“I eat healthy but I still don’t lose weight.”
Does this sound familiar? It does to me. I hear it (or rather, read it) daily. Part of my intake process involves having a potential client log their meals in an app for several days so I can review what exactly we’re working with before I decide where we need to go next. There are people who eat out every day, drink alcohol several times a week, and have a diet comprised mostly of packaged “food like products”, however, there are an astounding number of people who come to me with pristine logs full of whole, nutrient dense foods. Yet, these people remain overweight no matter whether they exercise or not.
I’m going to give you the magic secret that health professionals guard so tightly. Many will promote their own style of “dieting” as the next best thing, the greatest, and the easiest – but that’s just the information I’m about to give you in fancy packaging. So, what’s the big secret?
FAT LOSS IS MATH.
You see, everything you eat has a calorie load and if your weight is steady, that’s how many calories it takes to keep your current body composition. If you like your body composition, congratulations – you can stop reading now (but you shouldn’t because this is good stuff). If you do not like your current body composition, you’ll want to continue reading.
Let’s say you want to lose 1lb per week. This might not seem like a lot but I assure you it is when you look at it over a year. There are 52 weeks in a year and if you lose just one pound per week for a year, you’ve lost over 50lbs. That’s pretty damn good if you ask me. It might not sound aggressive enough for you but read on anyway. Unlike the article you read in the Reader’s Digest on display in the express checkout line at Walmart (to keep you from buying all the candy bars), I know what I’m talking about.
One pound of fat is made up of approximately 3500 calories. Yes, there are variables here but we’re keeping it simple. If you want to lose 1lb of fat in one week, that means you’ll need to cut 500 calories per day for 7 days (7×500 = 3500). Sounds easy enough, right? To do this, you need to know how much you’re currently eating. “Eating healthy” is not a mathematical value. You’ll want to start using an app like My Fitness Pal so you can see exactly what you eat in a day EVEN IF (especially if, actually) you eat “healthy”.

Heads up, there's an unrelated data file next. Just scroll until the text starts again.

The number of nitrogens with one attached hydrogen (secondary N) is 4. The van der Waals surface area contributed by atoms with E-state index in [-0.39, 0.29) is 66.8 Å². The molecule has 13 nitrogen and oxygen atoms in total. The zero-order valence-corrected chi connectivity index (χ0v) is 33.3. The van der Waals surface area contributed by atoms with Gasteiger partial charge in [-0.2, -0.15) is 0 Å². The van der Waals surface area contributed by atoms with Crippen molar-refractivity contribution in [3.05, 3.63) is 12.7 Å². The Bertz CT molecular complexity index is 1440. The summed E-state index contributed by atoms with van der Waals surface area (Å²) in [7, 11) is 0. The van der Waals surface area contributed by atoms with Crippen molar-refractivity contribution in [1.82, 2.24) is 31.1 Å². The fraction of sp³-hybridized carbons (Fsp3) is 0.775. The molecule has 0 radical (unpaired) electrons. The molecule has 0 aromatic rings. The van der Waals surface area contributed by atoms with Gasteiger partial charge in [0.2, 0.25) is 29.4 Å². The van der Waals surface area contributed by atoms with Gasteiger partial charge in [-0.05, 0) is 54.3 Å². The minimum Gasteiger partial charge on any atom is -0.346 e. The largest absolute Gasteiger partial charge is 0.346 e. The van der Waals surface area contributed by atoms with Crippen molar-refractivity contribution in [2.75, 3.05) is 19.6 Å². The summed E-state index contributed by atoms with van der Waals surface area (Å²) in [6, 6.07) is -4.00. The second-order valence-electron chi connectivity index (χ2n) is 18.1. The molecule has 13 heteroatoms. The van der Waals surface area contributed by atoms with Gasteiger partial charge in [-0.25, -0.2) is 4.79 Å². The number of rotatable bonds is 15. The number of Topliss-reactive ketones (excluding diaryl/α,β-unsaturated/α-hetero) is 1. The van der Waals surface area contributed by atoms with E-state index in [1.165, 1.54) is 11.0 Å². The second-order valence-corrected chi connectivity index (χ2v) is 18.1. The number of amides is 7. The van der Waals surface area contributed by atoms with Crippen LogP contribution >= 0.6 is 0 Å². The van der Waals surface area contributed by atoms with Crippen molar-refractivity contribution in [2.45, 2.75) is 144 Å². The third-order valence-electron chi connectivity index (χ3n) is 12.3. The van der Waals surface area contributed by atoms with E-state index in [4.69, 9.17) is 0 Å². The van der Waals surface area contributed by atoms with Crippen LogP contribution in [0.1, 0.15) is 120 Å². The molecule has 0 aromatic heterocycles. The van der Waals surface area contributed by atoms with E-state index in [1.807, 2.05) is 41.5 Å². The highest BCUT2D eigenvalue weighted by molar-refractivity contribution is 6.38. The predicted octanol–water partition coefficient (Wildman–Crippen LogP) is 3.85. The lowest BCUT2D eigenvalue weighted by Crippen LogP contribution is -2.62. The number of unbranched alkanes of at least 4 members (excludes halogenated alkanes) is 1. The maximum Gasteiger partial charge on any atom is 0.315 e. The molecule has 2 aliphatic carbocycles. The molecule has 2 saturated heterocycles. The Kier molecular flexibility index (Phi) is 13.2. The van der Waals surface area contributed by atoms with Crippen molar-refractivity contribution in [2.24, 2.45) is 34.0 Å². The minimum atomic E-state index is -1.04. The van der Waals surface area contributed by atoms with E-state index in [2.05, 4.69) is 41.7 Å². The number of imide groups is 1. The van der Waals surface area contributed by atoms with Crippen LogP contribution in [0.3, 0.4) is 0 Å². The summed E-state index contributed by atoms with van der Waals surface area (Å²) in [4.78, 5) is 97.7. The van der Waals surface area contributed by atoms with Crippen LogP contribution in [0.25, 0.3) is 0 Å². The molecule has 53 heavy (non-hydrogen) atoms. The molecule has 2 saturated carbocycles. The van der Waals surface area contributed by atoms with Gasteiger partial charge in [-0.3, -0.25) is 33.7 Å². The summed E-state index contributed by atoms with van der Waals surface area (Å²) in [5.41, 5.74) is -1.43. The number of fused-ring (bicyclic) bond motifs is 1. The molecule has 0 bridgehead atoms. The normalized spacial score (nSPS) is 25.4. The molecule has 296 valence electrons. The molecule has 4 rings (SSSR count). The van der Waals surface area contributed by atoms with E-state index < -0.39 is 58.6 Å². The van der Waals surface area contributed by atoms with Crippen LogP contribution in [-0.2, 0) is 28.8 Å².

HUH? What do you mean “especially if”?
Do you remember when the Paleo craze hit the airwaves? EAT ALL THE BACON – IT’S GOOD FOR YOU. I remember. Now, let me just take an aside to say, there’s nothing wrong with eating paleo – that’s exactly how I feed my family most of the time – however, I still log my meals so I know I’m not blowing my calorie targets. You see, if you eat 4000 calories in a day, it doesn’t matter if it’s avocado and chicken, or Five Guys. It’s still 4000 calories and outside of competitive athletes, not many people need 4000 calories in a day.
Do you remember the Iowa science teacher John Cisna who lost 37 pounds and saw his cholesterol level drop significantly? He consumed a diet consisting of nothing but McDonald’s for three months, consuming a 2000 calorie per day diet.
The math in this tells us that he lost 12lbs per month. Now, he also reported to have walked 45 minutes per day, so some of his deficit was produced by exercise expenditure but, roughly, that’s 3lbs per week from calorie cutting. This means Mr. Cisna was reducing his caloric intake by approximately 1500 per day.
If a 1500 calorie deficit per day sounds like a lot, I would encourage you to track your food for a few days. Be honest about the weight and volume of the foods you eat and the preparation details. If you fry your battered chicken, you can’t call it “chicken breast” with only 5g of fat for a 4oz portion (this would be the gravest form of denial known to mankind). Weigh your fruit, log your soda, use an actual measuring spoon to portion out your almond butter, and weigh your nuts. If you eat pasta, I wish I could be a fly on the wall when you weigh your usual portion of pasta (I’m literally belly laughing at you as I type this).
In a game of math, there is no perception – there are only numbers. Even if you’re not actively trying to lose fat, logging your meals is a great way to get insight into how your body functions. If you’re often tired and sluggish your logs might show you that your fat intake is too low. If you’re crashing at 2pm every day, you might learn your lunch meal is too dense in carbs.
Knowledge is power – so, go get some.